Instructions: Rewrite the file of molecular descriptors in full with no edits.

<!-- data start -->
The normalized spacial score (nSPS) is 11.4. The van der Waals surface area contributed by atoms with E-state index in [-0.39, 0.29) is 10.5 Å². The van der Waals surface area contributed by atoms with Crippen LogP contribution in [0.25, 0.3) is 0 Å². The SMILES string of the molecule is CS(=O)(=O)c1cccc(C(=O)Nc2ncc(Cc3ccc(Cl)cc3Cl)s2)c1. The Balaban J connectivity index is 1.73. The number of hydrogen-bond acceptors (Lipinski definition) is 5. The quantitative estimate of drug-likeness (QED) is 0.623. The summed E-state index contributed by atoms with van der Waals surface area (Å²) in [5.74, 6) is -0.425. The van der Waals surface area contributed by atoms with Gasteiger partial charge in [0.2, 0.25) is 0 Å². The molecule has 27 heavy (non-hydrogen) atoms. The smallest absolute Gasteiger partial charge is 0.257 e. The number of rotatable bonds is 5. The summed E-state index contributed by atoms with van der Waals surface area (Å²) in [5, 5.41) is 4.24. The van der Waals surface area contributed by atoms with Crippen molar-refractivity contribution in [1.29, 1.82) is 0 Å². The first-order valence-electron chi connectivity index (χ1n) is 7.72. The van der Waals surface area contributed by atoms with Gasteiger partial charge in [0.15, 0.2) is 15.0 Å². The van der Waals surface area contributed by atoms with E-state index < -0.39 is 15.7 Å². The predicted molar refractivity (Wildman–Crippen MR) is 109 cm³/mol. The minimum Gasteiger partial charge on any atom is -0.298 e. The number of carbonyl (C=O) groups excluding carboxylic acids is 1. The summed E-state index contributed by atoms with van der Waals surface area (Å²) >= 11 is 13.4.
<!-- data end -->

The normalized spacial score (nSPS) is 11.4. The van der Waals surface area contributed by atoms with E-state index in [-0.39, 0.29) is 10.5 Å². The van der Waals surface area contributed by atoms with Crippen LogP contribution in [0.25, 0.3) is 0 Å². The SMILES string of the molecule is CS(=O)(=O)c1cccc(C(=O)Nc2ncc(Cc3ccc(Cl)cc3Cl)s2)c1. The Balaban J connectivity index is 1.73. The number of hydrogen-bond acceptors (Lipinski definition) is 5. The quantitative estimate of drug-likeness (QED) is 0.623. The summed E-state index contributed by atoms with van der Waals surface area (Å²) in [5.74, 6) is -0.425. The van der Waals surface area contributed by atoms with Gasteiger partial charge in [0.2, 0.25) is 0 Å². The molecule has 27 heavy (non-hydrogen) atoms. The smallest absolute Gasteiger partial charge is 0.257 e. The number of rotatable bonds is 5. The summed E-state index contributed by atoms with van der Waals surface area (Å²) in [5, 5.41) is 4.24. The van der Waals surface area contributed by atoms with Crippen molar-refractivity contribution in [1.29, 1.82) is 0 Å². The first-order valence-electron chi connectivity index (χ1n) is 7.72. The van der Waals surface area contributed by atoms with Gasteiger partial charge in [0.15, 0.2) is 15.0 Å². The van der Waals surface area contributed by atoms with E-state index < -0.39 is 15.7 Å². The predicted molar refractivity (Wildman–Crippen MR) is 109 cm³/mol. The minimum Gasteiger partial charge on any atom is -0.298 e. The number of carbonyl (C=O) groups excluding carboxylic acids is 1. The summed E-state index contributed by atoms with van der Waals surface area (Å²) >= 11 is 13.4.